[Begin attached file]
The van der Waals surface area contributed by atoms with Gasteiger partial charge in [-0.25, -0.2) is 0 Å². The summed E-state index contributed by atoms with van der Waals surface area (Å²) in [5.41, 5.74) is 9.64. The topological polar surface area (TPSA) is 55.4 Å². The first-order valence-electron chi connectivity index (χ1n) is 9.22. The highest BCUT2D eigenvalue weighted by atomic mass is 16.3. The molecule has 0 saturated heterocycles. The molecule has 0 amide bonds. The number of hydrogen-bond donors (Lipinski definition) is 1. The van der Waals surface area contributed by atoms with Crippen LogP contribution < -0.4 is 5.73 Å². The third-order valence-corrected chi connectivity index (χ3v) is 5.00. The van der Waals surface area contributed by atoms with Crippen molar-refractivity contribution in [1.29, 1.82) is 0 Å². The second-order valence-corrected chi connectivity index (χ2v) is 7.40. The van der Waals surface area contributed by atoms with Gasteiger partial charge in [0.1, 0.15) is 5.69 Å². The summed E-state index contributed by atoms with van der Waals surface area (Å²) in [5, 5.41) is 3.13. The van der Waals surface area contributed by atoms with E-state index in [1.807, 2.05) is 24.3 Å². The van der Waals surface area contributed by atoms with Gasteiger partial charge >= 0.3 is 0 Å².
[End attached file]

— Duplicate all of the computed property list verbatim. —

The van der Waals surface area contributed by atoms with Gasteiger partial charge in [-0.25, -0.2) is 0 Å². The summed E-state index contributed by atoms with van der Waals surface area (Å²) in [5.41, 5.74) is 9.64. The topological polar surface area (TPSA) is 55.4 Å². The first-order valence-electron chi connectivity index (χ1n) is 9.22. The highest BCUT2D eigenvalue weighted by atomic mass is 16.3. The molecule has 0 saturated heterocycles. The molecule has 0 amide bonds. The number of hydrogen-bond donors (Lipinski definition) is 1. The van der Waals surface area contributed by atoms with Crippen LogP contribution < -0.4 is 5.73 Å². The third-order valence-corrected chi connectivity index (χ3v) is 5.00. The van der Waals surface area contributed by atoms with Crippen molar-refractivity contribution in [1.29, 1.82) is 0 Å². The second-order valence-corrected chi connectivity index (χ2v) is 7.40. The van der Waals surface area contributed by atoms with Gasteiger partial charge in [0.1, 0.15) is 5.69 Å². The summed E-state index contributed by atoms with van der Waals surface area (Å²) in [5, 5.41) is 3.13. The van der Waals surface area contributed by atoms with E-state index in [1.807, 2.05) is 24.3 Å². The van der Waals surface area contributed by atoms with Gasteiger partial charge >= 0.3 is 0 Å².